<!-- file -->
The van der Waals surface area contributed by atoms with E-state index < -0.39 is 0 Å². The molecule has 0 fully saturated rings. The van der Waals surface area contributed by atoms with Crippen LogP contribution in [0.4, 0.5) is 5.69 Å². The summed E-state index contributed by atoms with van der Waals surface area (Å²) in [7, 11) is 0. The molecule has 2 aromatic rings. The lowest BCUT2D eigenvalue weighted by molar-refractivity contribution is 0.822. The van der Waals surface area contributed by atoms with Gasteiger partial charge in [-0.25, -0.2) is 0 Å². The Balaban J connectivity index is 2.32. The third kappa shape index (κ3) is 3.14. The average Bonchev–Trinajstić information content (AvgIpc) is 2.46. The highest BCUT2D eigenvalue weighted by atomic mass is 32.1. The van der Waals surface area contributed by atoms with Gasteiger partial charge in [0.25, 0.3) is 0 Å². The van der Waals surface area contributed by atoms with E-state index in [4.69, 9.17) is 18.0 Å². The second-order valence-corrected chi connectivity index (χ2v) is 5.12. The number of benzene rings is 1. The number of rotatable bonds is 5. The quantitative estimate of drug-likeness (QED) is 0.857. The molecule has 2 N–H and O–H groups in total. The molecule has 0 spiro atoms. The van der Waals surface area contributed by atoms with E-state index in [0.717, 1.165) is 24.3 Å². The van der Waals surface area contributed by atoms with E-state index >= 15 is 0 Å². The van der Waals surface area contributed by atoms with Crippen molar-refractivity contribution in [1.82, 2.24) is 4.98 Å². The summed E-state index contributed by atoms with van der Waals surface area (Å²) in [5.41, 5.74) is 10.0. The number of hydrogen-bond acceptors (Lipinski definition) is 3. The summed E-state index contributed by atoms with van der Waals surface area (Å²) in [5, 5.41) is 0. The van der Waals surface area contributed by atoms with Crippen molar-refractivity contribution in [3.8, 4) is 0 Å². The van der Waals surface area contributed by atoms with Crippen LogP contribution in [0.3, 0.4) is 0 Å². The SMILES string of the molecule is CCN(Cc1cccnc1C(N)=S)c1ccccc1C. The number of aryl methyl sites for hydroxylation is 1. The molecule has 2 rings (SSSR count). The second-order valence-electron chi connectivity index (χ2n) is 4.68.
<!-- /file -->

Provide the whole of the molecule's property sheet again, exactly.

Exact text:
The van der Waals surface area contributed by atoms with E-state index < -0.39 is 0 Å². The molecule has 0 fully saturated rings. The van der Waals surface area contributed by atoms with Crippen LogP contribution in [0.4, 0.5) is 5.69 Å². The summed E-state index contributed by atoms with van der Waals surface area (Å²) in [7, 11) is 0. The molecule has 2 aromatic rings. The lowest BCUT2D eigenvalue weighted by molar-refractivity contribution is 0.822. The van der Waals surface area contributed by atoms with Gasteiger partial charge in [-0.25, -0.2) is 0 Å². The Balaban J connectivity index is 2.32. The third kappa shape index (κ3) is 3.14. The average Bonchev–Trinajstić information content (AvgIpc) is 2.46. The highest BCUT2D eigenvalue weighted by atomic mass is 32.1. The van der Waals surface area contributed by atoms with Gasteiger partial charge in [0.25, 0.3) is 0 Å². The van der Waals surface area contributed by atoms with E-state index in [4.69, 9.17) is 18.0 Å². The second-order valence-corrected chi connectivity index (χ2v) is 5.12. The number of benzene rings is 1. The number of rotatable bonds is 5. The quantitative estimate of drug-likeness (QED) is 0.857. The molecule has 2 N–H and O–H groups in total. The molecule has 0 spiro atoms. The van der Waals surface area contributed by atoms with E-state index in [0.717, 1.165) is 24.3 Å². The van der Waals surface area contributed by atoms with E-state index >= 15 is 0 Å². The van der Waals surface area contributed by atoms with Crippen molar-refractivity contribution in [1.82, 2.24) is 4.98 Å². The summed E-state index contributed by atoms with van der Waals surface area (Å²) in [5.41, 5.74) is 10.0. The number of hydrogen-bond acceptors (Lipinski definition) is 3. The summed E-state index contributed by atoms with van der Waals surface area (Å²) in [5, 5.41) is 0. The van der Waals surface area contributed by atoms with Crippen molar-refractivity contribution in [3.8, 4) is 0 Å². The van der Waals surface area contributed by atoms with Crippen LogP contribution in [0.3, 0.4) is 0 Å². The SMILES string of the molecule is CCN(Cc1cccnc1C(N)=S)c1ccccc1C. The number of aryl methyl sites for hydroxylation is 1. The molecule has 2 rings (SSSR count). The second-order valence-electron chi connectivity index (χ2n) is 4.68.